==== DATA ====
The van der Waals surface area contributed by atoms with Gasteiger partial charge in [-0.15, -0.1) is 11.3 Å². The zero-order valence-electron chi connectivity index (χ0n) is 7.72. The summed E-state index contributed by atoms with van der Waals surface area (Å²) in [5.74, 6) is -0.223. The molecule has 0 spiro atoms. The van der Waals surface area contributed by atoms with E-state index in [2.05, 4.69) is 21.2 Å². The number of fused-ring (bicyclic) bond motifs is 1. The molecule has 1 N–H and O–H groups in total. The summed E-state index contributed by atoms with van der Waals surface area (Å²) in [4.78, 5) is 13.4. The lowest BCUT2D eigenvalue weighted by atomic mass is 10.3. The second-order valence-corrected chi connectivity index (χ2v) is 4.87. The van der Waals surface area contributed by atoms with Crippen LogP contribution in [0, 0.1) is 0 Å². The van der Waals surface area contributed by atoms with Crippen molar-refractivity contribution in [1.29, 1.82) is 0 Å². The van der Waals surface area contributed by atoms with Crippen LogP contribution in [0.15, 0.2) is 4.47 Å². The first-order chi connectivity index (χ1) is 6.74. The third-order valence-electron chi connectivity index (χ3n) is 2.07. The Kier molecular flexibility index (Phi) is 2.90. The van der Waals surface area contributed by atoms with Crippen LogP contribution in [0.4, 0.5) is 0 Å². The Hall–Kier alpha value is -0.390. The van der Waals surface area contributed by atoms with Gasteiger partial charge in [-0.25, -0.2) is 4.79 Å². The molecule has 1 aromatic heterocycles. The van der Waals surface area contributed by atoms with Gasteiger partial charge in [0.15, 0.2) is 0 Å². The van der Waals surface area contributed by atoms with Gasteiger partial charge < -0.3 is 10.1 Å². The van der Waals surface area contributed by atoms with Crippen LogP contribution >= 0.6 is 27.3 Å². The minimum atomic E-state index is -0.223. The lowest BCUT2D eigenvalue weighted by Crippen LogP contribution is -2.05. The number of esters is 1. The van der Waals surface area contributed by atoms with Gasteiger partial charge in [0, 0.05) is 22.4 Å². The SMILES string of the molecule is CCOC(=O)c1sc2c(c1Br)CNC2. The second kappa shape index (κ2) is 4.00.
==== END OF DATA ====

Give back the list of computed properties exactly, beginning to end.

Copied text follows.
The van der Waals surface area contributed by atoms with Gasteiger partial charge in [-0.15, -0.1) is 11.3 Å². The zero-order valence-electron chi connectivity index (χ0n) is 7.72. The summed E-state index contributed by atoms with van der Waals surface area (Å²) in [5.74, 6) is -0.223. The molecule has 0 spiro atoms. The van der Waals surface area contributed by atoms with E-state index in [2.05, 4.69) is 21.2 Å². The number of fused-ring (bicyclic) bond motifs is 1. The molecule has 1 N–H and O–H groups in total. The summed E-state index contributed by atoms with van der Waals surface area (Å²) in [4.78, 5) is 13.4. The lowest BCUT2D eigenvalue weighted by atomic mass is 10.3. The second-order valence-corrected chi connectivity index (χ2v) is 4.87. The van der Waals surface area contributed by atoms with Crippen LogP contribution in [0, 0.1) is 0 Å². The van der Waals surface area contributed by atoms with Crippen molar-refractivity contribution in [1.29, 1.82) is 0 Å². The van der Waals surface area contributed by atoms with Crippen LogP contribution in [0.15, 0.2) is 4.47 Å². The first-order chi connectivity index (χ1) is 6.74. The third-order valence-electron chi connectivity index (χ3n) is 2.07. The Kier molecular flexibility index (Phi) is 2.90. The van der Waals surface area contributed by atoms with Crippen LogP contribution in [0.4, 0.5) is 0 Å². The Hall–Kier alpha value is -0.390. The van der Waals surface area contributed by atoms with Gasteiger partial charge in [-0.25, -0.2) is 4.79 Å². The molecule has 1 aromatic heterocycles. The van der Waals surface area contributed by atoms with Gasteiger partial charge in [0.15, 0.2) is 0 Å². The van der Waals surface area contributed by atoms with Gasteiger partial charge < -0.3 is 10.1 Å². The van der Waals surface area contributed by atoms with Crippen LogP contribution >= 0.6 is 27.3 Å². The minimum atomic E-state index is -0.223. The lowest BCUT2D eigenvalue weighted by Crippen LogP contribution is -2.05. The number of esters is 1. The van der Waals surface area contributed by atoms with Gasteiger partial charge in [0, 0.05) is 22.4 Å². The SMILES string of the molecule is CCOC(=O)c1sc2c(c1Br)CNC2. The second kappa shape index (κ2) is 4.00.